December 02, 2016

AP EXPLAINS: Why officers can't easily become Pentagon heads

Featuring Loren DeJonge Schulman

Source: The Associated Press

Journalist Lolita C. Baldor

WASHINGTON (AP) — Retired Marine Gen. James Mattis, President-elect Donald Trump's pick for defense secretary, will need more than the usual Senate confirmation before being able to take office.

U.S. law states that a nominee for defense secretary must have been out of the active-duty military for seven years.

Mattis, 66, retired in 2013 after serving as the commander of the U.S. Central Command.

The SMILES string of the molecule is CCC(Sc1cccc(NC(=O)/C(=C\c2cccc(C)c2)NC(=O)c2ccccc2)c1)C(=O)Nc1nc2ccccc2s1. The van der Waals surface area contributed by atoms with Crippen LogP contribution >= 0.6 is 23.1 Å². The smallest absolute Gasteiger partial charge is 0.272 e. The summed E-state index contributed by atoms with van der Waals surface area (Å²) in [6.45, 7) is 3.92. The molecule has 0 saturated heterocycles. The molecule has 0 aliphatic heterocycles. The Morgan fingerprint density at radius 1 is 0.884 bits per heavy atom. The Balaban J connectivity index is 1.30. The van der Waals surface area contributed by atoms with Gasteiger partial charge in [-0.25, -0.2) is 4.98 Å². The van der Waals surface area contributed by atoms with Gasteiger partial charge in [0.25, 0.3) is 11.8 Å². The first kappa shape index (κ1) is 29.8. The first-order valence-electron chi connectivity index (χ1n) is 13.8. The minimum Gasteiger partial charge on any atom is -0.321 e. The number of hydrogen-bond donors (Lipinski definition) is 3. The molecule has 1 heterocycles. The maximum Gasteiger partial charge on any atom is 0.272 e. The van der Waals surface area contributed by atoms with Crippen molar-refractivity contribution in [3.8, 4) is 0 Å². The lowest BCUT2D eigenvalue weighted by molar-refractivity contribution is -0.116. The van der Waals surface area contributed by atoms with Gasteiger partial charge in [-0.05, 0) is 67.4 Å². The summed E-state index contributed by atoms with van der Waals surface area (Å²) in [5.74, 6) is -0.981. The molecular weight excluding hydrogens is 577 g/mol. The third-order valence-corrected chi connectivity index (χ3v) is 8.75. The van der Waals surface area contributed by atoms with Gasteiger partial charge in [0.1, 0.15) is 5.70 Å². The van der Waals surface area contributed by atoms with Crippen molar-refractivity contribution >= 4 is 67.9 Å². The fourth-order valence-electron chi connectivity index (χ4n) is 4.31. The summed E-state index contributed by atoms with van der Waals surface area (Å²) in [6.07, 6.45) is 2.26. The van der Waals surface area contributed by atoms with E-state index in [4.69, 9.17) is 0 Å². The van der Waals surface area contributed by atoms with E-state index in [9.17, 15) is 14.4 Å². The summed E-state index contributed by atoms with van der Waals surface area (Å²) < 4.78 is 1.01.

The requirement was originally set by law in 1947, when Congress established a minimum of 10 years out of active duty. It was changed to seven years in 2008.

But there's a way around that restriction: Congress can approve a law bypassing it. That's what will have to be done for Mattis.

A look at why the limitation exists:

Read the full article at The Associated Press.

  • Loren DeJonge Schulman

    Deputy Director of Studies

    Loren DeJonge Schulman is the Deputy Director of Studies and the Leon E. Panetta Senior Fellow at the Center for a New American Security. Her research interests include nation...